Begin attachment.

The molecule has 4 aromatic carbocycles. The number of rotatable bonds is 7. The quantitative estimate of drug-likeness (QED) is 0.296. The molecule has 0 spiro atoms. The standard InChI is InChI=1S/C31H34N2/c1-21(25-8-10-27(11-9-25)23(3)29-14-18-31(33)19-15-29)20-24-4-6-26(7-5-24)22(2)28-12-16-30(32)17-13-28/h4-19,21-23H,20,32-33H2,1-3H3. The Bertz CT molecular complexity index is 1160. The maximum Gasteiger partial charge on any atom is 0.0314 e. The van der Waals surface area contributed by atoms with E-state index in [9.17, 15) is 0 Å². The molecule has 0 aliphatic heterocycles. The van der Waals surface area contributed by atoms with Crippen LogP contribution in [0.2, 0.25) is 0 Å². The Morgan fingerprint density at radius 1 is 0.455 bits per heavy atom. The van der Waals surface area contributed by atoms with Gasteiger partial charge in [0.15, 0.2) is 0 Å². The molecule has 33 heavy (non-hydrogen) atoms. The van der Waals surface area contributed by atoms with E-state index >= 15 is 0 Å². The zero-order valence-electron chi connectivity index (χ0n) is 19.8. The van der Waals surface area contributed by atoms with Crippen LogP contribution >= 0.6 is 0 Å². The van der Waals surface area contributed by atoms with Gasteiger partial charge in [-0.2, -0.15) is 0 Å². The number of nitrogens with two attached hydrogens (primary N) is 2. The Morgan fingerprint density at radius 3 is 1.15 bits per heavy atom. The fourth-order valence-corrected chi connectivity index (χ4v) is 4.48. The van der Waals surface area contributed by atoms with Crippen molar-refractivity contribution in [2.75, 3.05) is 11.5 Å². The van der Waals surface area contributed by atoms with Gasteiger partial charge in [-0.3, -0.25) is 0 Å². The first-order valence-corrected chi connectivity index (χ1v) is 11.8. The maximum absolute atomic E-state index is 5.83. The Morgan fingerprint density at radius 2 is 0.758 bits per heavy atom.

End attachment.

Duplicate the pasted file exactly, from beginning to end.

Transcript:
The molecule has 4 aromatic carbocycles. The number of rotatable bonds is 7. The quantitative estimate of drug-likeness (QED) is 0.296. The molecule has 0 spiro atoms. The standard InChI is InChI=1S/C31H34N2/c1-21(25-8-10-27(11-9-25)23(3)29-14-18-31(33)19-15-29)20-24-4-6-26(7-5-24)22(2)28-12-16-30(32)17-13-28/h4-19,21-23H,20,32-33H2,1-3H3. The Bertz CT molecular complexity index is 1160. The maximum Gasteiger partial charge on any atom is 0.0314 e. The van der Waals surface area contributed by atoms with E-state index in [9.17, 15) is 0 Å². The molecule has 0 aliphatic heterocycles. The van der Waals surface area contributed by atoms with Crippen LogP contribution in [0.2, 0.25) is 0 Å². The Morgan fingerprint density at radius 1 is 0.455 bits per heavy atom. The van der Waals surface area contributed by atoms with Gasteiger partial charge in [0.15, 0.2) is 0 Å². The molecule has 33 heavy (non-hydrogen) atoms. The van der Waals surface area contributed by atoms with E-state index >= 15 is 0 Å². The zero-order valence-electron chi connectivity index (χ0n) is 19.8. The van der Waals surface area contributed by atoms with Crippen LogP contribution >= 0.6 is 0 Å². The van der Waals surface area contributed by atoms with Gasteiger partial charge in [-0.2, -0.15) is 0 Å². The number of nitrogens with two attached hydrogens (primary N) is 2. The Morgan fingerprint density at radius 3 is 1.15 bits per heavy atom. The fourth-order valence-corrected chi connectivity index (χ4v) is 4.48. The van der Waals surface area contributed by atoms with Crippen molar-refractivity contribution in [2.75, 3.05) is 11.5 Å². The van der Waals surface area contributed by atoms with Gasteiger partial charge in [-0.3, -0.25) is 0 Å². The first-order valence-corrected chi connectivity index (χ1v) is 11.8. The maximum absolute atomic E-state index is 5.83. The Morgan fingerprint density at radius 2 is 0.758 bits per heavy atom.